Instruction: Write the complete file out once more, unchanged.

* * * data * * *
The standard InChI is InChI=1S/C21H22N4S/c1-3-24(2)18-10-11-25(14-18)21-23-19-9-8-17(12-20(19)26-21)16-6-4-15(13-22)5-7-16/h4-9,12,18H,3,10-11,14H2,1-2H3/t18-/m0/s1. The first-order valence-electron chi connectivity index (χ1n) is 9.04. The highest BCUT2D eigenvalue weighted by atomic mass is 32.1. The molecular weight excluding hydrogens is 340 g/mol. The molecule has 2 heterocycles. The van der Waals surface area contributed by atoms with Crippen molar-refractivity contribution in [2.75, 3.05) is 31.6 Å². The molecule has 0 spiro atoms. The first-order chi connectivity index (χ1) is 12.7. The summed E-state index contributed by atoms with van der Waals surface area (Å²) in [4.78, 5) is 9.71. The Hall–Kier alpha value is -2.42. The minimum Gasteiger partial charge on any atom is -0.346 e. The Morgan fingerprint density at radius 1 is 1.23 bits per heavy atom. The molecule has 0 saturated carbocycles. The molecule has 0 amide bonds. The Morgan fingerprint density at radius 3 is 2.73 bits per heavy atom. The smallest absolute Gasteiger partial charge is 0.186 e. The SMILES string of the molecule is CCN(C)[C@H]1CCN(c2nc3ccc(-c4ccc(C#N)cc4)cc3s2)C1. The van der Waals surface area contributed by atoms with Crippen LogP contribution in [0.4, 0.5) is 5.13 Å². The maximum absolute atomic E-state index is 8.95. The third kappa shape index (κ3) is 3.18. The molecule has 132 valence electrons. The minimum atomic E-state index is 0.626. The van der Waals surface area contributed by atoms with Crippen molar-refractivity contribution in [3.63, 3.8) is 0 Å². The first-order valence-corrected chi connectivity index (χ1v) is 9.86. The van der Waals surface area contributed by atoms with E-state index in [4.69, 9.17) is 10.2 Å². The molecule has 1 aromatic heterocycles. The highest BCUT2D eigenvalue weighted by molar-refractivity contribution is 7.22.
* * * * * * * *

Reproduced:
The standard InChI is InChI=1S/C21H22N4S/c1-3-24(2)18-10-11-25(14-18)21-23-19-9-8-17(12-20(19)26-21)16-6-4-15(13-22)5-7-16/h4-9,12,18H,3,10-11,14H2,1-2H3/t18-/m0/s1. The first-order valence-electron chi connectivity index (χ1n) is 9.04. The highest BCUT2D eigenvalue weighted by atomic mass is 32.1. The molecular weight excluding hydrogens is 340 g/mol. The molecule has 2 heterocycles. The van der Waals surface area contributed by atoms with Crippen molar-refractivity contribution in [2.75, 3.05) is 31.6 Å². The molecule has 0 spiro atoms. The first-order chi connectivity index (χ1) is 12.7. The summed E-state index contributed by atoms with van der Waals surface area (Å²) in [4.78, 5) is 9.71. The Hall–Kier alpha value is -2.42. The minimum Gasteiger partial charge on any atom is -0.346 e. The Morgan fingerprint density at radius 1 is 1.23 bits per heavy atom. The molecule has 0 saturated carbocycles. The molecule has 0 amide bonds. The Morgan fingerprint density at radius 3 is 2.73 bits per heavy atom. The smallest absolute Gasteiger partial charge is 0.186 e. The SMILES string of the molecule is CCN(C)[C@H]1CCN(c2nc3ccc(-c4ccc(C#N)cc4)cc3s2)C1. The van der Waals surface area contributed by atoms with Crippen LogP contribution in [0.4, 0.5) is 5.13 Å². The maximum absolute atomic E-state index is 8.95. The third kappa shape index (κ3) is 3.18. The molecule has 132 valence electrons. The minimum atomic E-state index is 0.626. The van der Waals surface area contributed by atoms with Crippen molar-refractivity contribution in [3.63, 3.8) is 0 Å². The first-order valence-corrected chi connectivity index (χ1v) is 9.86. The van der Waals surface area contributed by atoms with E-state index in [4.69, 9.17) is 10.2 Å². The molecule has 1 aromatic heterocycles. The highest BCUT2D eigenvalue weighted by molar-refractivity contribution is 7.22.